Posts Tagged ‘physical’

Dave and Susie are the bloggers at Double Hockey Sticks. They write about marriage, conflict … life.

I love reading their posts, and I feel I am becoming quite acquainted with this pair.

It always intrigues me when I read a post that seems to be exactly what I had been pondering, and that is the case when I read Why I Am Creating Margin.


The concept of margin is something that my hubby introduced to me a few years back when his medical doctor introduced him to the book, Margin, by Richard Swenson.

Like the crisp, clean space around a piece of loose-leaf paper, margin in all areas of our lives is not just a helpful, but a healthy thing to save, to plan for, to protect. In our lives today, margin is not a common concept.

We live financially from paycheck to paycheck.

We live physically medicating our ailments rather than get the rest, the physical activity, the healthy eating that could prevent some of those problems in the first place.

We live emotionally … wait, no we do not live emotionally! We live medicated due to stress and worry and fear that something might happen that stops us from ‘contributing’ to society.

We live tied to the clock!

All of this, margin-less living, means that we need to live our lives in such a way as to keep the machine going. This hinders us from living the passion-filled lives … in our jobs, in our communities (school, church, recreation), in our relationships with those we love, that our Creator breathed life into us to live.

Give the blog of Dave and Susie a read, or take a peek at the website of Dr. Richard Swenson, and consider what the margin in your life looks like.

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It was a beautiful painting. As I stood before the gorgeous combination of colors. The vision of mountains and sky. The strokes of the painters brush … the strokes of a painter of passion, a painter of purpose.

It is a pictorial representation of that familiar description of the aura one having a migraine is often known to speak of. So, in the midst of her beautiful painting, is something like a hole. This ‘hole’ makes the painting look flawed to the point of being painful to view.

One of her purposes in creating this painting was to create a visual for her doctor, to show him what it is she experiences. It could be said that her painting is the picture of the pain no one sees, except for her.

Another picture of pain could be an x-ray, to confirm a broken bone. Or an ultrasound to confirm an ectopic pregnancy.

Sometimes the picture of pain can also be vicarious. Just the other morning a friend was telling me of a sports injury that her husband had suffered. He had thought he had broken a bone, but now it looks more like the muscle was torn from the bone. Just hearing about it caused a shiver down my spine, as I vicariously imagined the pain that must cause.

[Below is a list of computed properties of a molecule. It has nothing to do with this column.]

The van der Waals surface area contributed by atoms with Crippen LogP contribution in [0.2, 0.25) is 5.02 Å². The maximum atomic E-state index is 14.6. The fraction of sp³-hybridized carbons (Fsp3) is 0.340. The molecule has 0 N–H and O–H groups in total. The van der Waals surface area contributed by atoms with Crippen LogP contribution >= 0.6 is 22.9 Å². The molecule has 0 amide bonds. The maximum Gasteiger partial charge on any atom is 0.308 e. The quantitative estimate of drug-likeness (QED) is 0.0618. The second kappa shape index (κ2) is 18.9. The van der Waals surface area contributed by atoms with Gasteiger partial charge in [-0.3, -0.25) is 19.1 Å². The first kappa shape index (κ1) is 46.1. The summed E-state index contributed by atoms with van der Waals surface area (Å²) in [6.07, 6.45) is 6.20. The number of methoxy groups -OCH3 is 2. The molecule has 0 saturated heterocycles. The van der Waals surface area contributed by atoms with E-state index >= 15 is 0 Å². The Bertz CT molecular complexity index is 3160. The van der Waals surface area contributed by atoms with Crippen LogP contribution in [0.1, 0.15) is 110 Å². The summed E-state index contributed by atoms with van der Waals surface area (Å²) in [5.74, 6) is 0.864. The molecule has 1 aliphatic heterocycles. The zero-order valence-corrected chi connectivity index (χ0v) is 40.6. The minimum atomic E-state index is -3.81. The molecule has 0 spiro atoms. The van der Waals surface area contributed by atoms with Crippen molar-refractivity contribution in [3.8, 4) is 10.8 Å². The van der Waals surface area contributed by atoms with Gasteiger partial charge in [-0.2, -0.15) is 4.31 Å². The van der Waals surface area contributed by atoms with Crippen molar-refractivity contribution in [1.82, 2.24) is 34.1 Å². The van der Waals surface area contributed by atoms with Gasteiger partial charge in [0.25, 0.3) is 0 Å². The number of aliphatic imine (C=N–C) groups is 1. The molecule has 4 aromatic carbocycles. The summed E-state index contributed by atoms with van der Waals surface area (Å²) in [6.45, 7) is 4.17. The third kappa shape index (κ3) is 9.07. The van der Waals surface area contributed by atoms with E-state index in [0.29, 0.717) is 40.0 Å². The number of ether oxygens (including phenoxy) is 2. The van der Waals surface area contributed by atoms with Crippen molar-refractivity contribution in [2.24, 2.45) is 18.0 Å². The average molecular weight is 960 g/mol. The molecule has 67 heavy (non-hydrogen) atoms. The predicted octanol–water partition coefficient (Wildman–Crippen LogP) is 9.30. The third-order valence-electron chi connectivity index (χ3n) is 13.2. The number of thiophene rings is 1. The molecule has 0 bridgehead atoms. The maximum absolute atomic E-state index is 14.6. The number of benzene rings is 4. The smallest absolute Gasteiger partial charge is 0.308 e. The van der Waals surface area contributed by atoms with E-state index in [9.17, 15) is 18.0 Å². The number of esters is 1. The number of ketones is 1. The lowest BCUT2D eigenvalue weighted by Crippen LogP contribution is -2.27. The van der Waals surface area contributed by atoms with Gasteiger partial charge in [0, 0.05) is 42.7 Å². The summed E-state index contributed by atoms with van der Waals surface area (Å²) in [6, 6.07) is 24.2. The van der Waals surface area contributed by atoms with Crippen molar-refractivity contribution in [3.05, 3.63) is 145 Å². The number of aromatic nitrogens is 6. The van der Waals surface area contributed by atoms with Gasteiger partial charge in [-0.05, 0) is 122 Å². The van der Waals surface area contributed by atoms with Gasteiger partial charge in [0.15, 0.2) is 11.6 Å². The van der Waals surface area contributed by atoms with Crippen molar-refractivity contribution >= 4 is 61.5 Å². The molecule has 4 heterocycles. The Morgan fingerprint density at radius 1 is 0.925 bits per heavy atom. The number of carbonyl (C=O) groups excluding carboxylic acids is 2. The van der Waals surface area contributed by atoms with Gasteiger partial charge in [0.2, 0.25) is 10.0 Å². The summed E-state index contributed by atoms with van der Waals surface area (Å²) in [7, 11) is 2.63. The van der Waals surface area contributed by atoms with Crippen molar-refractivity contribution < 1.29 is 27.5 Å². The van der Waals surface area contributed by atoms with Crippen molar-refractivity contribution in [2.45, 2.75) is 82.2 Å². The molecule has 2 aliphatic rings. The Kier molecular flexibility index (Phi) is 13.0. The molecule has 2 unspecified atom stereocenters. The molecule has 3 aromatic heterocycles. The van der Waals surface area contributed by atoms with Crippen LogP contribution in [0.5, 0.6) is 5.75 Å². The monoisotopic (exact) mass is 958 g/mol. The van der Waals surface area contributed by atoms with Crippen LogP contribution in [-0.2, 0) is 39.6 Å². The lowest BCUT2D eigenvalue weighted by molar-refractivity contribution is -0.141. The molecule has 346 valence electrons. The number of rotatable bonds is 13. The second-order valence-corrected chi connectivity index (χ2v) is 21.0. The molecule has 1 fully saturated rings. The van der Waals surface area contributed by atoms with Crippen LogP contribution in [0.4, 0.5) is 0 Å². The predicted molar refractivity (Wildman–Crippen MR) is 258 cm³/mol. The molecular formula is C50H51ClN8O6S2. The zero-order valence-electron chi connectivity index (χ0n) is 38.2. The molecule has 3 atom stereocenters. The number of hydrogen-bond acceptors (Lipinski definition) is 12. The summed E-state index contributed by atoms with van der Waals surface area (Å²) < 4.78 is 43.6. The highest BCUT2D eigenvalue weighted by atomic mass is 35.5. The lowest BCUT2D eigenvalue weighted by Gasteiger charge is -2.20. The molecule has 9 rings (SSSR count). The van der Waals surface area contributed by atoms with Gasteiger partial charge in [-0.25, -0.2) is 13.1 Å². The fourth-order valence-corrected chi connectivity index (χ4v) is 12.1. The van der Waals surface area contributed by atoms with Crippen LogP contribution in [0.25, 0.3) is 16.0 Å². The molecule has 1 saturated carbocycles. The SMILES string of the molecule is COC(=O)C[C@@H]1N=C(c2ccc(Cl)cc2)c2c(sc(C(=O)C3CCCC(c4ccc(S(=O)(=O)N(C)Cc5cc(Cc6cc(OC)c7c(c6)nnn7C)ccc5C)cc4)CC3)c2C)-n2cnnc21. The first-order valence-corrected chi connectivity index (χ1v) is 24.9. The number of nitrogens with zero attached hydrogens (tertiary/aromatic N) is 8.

These are pictures that are bright with the colors of pain.

There is other pain that is more difficult to see, more difficult to experience. It is the pain of the emotion, of the heart. This kind of pain is not visible, like fall colors, but it is hidden in the shadows of our heart.

For people to know that you are suffering with this kind of pain, the one in pain needs to share their experience. I refer to his as bleeding publicly. This unseen pain can be the most mentally, spiritually and even physically altering pain.

The only visual that one suffering the ravages of hidden pains, is one of a hand gripped around ones heart, squeezing tighter and tighter, just to the point that would end it’s pulsing, and the relief of final death.

A broken heart rarely does stop beating. It keeps going, and the pain continues. Gradually it subsides, and the pain lessens. But the scar tissue is permanent, and the person carries their scars, like an amputee carries their scars. We may go to our grave concealing our greatest pains, our greatest injuries.

These scars recreate us. Others may never see our heartaches, but they will see the picture that the pain has created in our re-created self.

“Mental pain is less dramatic than physical pain,
but it is more common and also more hard to bear.
The frequent attempt to conceal mental pain increases the burden:
it is easier to say
“My tooth is aching”
than to say
“My heart is broken.””
C. S. Lewis, The Problem of Pain 

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